Japan's security environment 'worse than it was in Cold War'

Japan's security environment 'worse than it was in Cold War'
Yoshifumi Hibako, a former chief of staff of the Ground Self-Defense Force.
PHOTO: Japan News/ANN

Diet deliberations on security-related bills have entered the critical stage. As threats to national security have diversified, the government and ruling parties are aiming to pass the legislation, the key to Prime Minister Shinzo Abe's security policy, during the current Diet session.

The Yomiuri Shimbun asked an expert about the significance of the bills, which could become a turning point for the nation's security policy, as well as pending issues that need to be tackled. The following are excerpts from the interview with Yoshifumi Hibako, a former chief of staff of the Ground Self-Defence Force.

The Yomiuri Shimbun: During Diet debates, opposition parties have said the new security legislation will place Self-Defence Forces personnel at greater risk.

Hibako: SDF personnel are fully aware that they are engaged in duties with an inherent risk. They seek to be protective shields so that less risk is posed to the citizens of Japan.

With regard to the limited exercise of the right of collective self-defence, Japan is trying to present a robust posture that will prevent us from being challenged to go to war by further strengthening our alliance with the United States and other measures.

With this in mind, SDF personnel proudly conduct very tough training every day. I think opposing the security legislation on the grounds of risk to SDF personnel shows a lack of respect for and trust in the SDF.

However, if we are sincerely going to confront these risks, I think there should be more discussion about how to institutionally honour the SDF personnel who could, hypothetically, get killed or injured on an overseas dispatch and how we can support their bereaved families.

SDF personnel also face danger when they are dispatched to help after natural disasters. After the Great East Japan Earthquake in 2011, the Ground Self-Defence Force flew helicopters over Tokyo Electric Power Co.'s Fukushima No. 1 nuclear power plant to drop water on the crippled reactors. Such an operation was completely new to the GSDF.

At the time, I was the GSDF chief of staff and, on occasion, I thought to myself, "It's possible SDF personnel could die doing this." I want the government to honestly explain to the public that the SDF takes on these risks so that the entire nation doesn't have to.

Q: The security legislation will remove a major obstacle by allowing SDF personnel to use weapons while carrying out their duties on missions like UN peacekeeping operations.

A: Up to now, the biggest fear of an SDF commanding officer on the ground has been, "Even if we are in danger, we can't use our weapons until we have been shot at." Even if we were conducting joint operations with a foreign military unit that came under attack and asked us for help, we had to say, "Don't look to us." Allowing greater discretion on the ground by easing the restrictions on weapon use and enabling us to come to the aid of others could lower the risk to SDF personnel. I would like to give high marks to this change.

Q: The security environment surrounding Japan has been changing.

A: When I joined the SDF in the 1970s, our sole focus was on preparing for an attack by the Soviet Union. The Cold War order crumbled following the collapse of the Soviet Union, and we entered an era in which terrorism transcends national borders. The United States no longer acts as "the world's policeman," and China and North Korea are expanding their military forces. I think the security environment surrounding Japan now is worse than it was during the Cold War.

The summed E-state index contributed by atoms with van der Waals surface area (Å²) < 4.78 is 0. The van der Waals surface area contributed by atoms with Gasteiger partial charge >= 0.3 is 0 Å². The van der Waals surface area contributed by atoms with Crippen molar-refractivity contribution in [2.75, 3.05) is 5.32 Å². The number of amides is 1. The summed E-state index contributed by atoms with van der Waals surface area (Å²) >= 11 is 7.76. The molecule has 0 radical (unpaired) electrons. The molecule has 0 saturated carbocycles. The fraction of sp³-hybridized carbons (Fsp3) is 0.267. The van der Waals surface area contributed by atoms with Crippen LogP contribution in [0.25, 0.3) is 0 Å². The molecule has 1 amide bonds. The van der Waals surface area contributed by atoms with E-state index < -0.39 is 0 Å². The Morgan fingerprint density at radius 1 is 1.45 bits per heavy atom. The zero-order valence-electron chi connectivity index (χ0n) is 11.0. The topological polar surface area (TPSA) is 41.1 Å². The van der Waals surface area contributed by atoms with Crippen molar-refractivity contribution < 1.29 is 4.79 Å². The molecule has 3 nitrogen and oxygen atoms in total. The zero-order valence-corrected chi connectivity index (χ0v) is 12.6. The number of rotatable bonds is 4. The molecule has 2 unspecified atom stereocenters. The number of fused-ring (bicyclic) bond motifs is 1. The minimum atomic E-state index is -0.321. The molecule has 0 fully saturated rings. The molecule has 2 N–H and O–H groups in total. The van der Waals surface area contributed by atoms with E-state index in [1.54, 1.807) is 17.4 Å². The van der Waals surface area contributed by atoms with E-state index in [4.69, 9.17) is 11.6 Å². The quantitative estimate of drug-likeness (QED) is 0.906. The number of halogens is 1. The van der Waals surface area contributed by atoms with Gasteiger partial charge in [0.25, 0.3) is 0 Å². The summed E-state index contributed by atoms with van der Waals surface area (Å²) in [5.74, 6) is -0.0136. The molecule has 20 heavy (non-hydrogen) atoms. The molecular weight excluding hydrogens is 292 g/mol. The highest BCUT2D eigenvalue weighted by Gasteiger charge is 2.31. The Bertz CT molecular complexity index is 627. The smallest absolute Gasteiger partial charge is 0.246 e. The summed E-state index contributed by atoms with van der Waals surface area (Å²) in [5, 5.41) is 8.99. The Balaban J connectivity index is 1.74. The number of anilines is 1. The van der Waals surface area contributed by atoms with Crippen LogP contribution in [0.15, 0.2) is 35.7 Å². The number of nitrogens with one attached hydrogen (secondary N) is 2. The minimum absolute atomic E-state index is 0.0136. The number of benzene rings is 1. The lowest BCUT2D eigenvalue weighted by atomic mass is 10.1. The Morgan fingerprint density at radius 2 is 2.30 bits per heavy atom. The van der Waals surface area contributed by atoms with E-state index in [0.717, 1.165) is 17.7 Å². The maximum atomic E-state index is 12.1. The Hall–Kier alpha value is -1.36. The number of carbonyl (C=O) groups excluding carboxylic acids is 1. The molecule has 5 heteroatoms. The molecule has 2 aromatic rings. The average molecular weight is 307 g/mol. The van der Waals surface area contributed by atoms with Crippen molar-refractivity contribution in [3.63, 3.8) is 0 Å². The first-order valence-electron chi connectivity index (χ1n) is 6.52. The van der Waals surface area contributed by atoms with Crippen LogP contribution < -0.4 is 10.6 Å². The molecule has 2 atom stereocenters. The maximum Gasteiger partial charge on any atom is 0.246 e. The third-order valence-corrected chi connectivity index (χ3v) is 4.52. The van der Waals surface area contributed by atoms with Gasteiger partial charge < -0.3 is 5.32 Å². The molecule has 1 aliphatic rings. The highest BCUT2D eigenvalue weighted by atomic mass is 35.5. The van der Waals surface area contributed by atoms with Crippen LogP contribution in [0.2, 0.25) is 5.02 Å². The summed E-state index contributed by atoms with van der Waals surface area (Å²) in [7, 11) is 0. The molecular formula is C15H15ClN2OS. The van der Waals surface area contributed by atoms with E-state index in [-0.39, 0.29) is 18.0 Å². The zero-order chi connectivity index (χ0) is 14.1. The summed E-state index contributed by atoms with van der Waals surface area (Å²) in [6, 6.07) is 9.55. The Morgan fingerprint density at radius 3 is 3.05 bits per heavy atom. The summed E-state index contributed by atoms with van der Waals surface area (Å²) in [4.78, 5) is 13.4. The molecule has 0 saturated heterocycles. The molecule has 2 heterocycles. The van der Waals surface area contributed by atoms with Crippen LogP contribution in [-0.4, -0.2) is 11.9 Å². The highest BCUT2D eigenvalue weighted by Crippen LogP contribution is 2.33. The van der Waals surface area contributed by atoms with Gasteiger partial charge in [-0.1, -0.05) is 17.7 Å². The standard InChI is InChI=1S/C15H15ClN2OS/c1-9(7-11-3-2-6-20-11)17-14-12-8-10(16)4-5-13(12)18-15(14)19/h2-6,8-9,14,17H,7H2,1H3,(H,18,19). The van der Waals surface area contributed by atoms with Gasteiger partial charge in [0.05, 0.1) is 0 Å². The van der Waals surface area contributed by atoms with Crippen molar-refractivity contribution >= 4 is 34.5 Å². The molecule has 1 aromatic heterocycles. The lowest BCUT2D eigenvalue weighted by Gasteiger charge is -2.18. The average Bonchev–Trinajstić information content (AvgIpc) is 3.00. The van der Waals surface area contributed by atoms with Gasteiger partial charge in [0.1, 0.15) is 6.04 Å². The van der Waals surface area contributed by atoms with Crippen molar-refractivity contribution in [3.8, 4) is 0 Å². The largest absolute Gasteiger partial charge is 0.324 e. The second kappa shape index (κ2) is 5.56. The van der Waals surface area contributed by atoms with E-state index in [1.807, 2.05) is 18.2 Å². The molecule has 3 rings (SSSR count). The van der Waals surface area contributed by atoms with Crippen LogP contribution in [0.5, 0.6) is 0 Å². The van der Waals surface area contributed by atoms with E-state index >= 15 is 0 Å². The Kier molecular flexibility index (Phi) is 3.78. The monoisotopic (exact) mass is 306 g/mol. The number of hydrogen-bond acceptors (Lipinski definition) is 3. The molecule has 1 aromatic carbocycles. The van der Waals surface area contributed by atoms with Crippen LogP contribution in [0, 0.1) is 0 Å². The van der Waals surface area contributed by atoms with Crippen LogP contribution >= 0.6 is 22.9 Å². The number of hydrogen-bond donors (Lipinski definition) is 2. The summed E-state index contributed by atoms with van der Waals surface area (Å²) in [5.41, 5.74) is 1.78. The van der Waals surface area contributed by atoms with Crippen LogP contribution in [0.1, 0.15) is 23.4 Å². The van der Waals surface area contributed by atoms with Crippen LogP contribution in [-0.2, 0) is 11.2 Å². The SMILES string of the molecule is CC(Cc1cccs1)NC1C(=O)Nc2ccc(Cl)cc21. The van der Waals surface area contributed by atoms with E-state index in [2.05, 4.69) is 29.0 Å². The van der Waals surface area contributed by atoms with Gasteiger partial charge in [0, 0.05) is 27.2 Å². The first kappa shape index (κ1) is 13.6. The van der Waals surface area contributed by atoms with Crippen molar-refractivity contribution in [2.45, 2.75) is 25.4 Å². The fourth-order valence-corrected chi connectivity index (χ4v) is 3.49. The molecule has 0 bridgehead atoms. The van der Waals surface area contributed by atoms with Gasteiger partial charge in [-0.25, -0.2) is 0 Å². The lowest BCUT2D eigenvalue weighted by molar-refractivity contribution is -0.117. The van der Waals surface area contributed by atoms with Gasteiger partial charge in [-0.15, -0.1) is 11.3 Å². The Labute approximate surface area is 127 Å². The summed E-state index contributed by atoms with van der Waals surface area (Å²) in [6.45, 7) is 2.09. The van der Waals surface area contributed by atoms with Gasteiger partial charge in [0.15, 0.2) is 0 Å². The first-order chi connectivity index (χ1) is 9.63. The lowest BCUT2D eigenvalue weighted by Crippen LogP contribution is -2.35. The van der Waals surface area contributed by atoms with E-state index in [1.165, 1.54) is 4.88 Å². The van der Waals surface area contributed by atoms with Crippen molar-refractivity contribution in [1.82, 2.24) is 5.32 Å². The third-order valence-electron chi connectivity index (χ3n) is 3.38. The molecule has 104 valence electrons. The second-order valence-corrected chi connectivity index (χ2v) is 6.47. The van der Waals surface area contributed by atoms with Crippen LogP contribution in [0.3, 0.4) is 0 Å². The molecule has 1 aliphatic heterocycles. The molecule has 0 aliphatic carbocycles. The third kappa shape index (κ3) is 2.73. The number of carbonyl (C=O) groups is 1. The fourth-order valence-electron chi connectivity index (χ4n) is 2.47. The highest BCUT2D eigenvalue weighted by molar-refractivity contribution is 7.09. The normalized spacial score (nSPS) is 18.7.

China is behaving defiantly in the South China Sea. Can we rule out the possibility that China will someday declare that Okinotorishima "belongs to us" and start reclaiming territory around the island, or occupy it on the pretense of rescuing shipwrecked fishermen? In dealing with these so-called gray-zone situations, procedures for dispatching the SDF will be expedited, but our use of weapons will remain restricted. I want to see a little more debate on this point. I don't think we have time to waste on theological debates about whether the [existence of] SDF is constitutional or not.

Q. Public understanding will be crucial for any overseas dispatch of the SDF.

A: Public opinion polls in recent years have indicated there is greater understanding of the SDF and the role it plays. I think this is partly because the SDF personnel don't say much when they have been dispatched to help after a natural disaster or to deal with other situations, but rather they quietly go about their work.

I think problems could arise if people expect too much from the SDF. The current SDF would struggle to conduct a mission to rescue hostages, say for example, in an incident like the hostage crisis in Algeria in 2013. I don't think we have sufficient personnel or equipment and our nation doesn't have the information-gathering capabilities to handle something like that. Even when this new legislation comes into effect, limitations unique to Japan will remain on SDF activities. This is because we operate while strictly adhering to the Constitution. I would like the Japanese people to also be aware of this point.

Yoshifumi Hibako's profile

Hibako graduated from the National Defence Academy in 1974 and joined the Ground Self-Defence Force. After serving in posts including vice president at the academy and commanding general of the GSDF Middle Army, in March 2009 he was appointed the 32nd chief of staff of the GSDF. He left this post in August 2011 and has been an adviser for Mitsubishi Heavy Industries, Ltd. since April 2012. He was born in Fukuoka Prefecture and is 64.

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